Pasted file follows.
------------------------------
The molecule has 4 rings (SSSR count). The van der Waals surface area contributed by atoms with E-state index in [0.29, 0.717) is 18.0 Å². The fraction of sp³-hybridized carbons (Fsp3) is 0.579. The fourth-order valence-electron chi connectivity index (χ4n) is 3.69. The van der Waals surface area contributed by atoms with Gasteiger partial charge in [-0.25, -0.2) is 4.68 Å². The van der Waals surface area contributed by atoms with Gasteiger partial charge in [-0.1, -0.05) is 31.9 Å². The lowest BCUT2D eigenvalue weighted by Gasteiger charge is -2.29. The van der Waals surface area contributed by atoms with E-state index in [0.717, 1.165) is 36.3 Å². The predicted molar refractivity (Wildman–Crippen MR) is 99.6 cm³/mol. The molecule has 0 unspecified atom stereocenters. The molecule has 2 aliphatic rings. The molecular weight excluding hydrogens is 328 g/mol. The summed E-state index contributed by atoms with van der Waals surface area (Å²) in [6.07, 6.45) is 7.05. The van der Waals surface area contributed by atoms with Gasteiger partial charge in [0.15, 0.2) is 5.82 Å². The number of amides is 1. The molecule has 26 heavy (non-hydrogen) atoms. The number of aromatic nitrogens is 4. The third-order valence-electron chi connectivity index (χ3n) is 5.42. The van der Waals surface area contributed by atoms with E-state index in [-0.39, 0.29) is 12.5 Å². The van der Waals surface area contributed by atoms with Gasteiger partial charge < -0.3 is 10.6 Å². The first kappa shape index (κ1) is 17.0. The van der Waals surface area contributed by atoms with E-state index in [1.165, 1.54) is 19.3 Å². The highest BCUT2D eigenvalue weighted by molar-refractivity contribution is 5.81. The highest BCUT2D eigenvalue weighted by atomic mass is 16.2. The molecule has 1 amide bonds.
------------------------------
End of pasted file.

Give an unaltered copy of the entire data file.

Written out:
The molecule has 4 rings (SSSR count). The van der Waals surface area contributed by atoms with E-state index in [0.29, 0.717) is 18.0 Å². The fraction of sp³-hybridized carbons (Fsp3) is 0.579. The fourth-order valence-electron chi connectivity index (χ4n) is 3.69. The van der Waals surface area contributed by atoms with Gasteiger partial charge in [-0.25, -0.2) is 4.68 Å². The van der Waals surface area contributed by atoms with Gasteiger partial charge in [-0.1, -0.05) is 31.9 Å². The lowest BCUT2D eigenvalue weighted by Gasteiger charge is -2.29. The van der Waals surface area contributed by atoms with E-state index in [0.717, 1.165) is 36.3 Å². The predicted molar refractivity (Wildman–Crippen MR) is 99.6 cm³/mol. The molecule has 0 unspecified atom stereocenters. The molecule has 2 aliphatic rings. The molecular weight excluding hydrogens is 328 g/mol. The summed E-state index contributed by atoms with van der Waals surface area (Å²) in [6.07, 6.45) is 7.05. The van der Waals surface area contributed by atoms with Gasteiger partial charge in [0.15, 0.2) is 5.82 Å². The number of amides is 1. The molecule has 26 heavy (non-hydrogen) atoms. The number of aromatic nitrogens is 4. The third-order valence-electron chi connectivity index (χ3n) is 5.42. The van der Waals surface area contributed by atoms with E-state index in [-0.39, 0.29) is 12.5 Å². The van der Waals surface area contributed by atoms with Gasteiger partial charge < -0.3 is 10.6 Å². The first kappa shape index (κ1) is 17.0. The van der Waals surface area contributed by atoms with E-state index in [1.165, 1.54) is 19.3 Å². The highest BCUT2D eigenvalue weighted by molar-refractivity contribution is 5.81. The highest BCUT2D eigenvalue weighted by atomic mass is 16.2. The molecule has 1 amide bonds.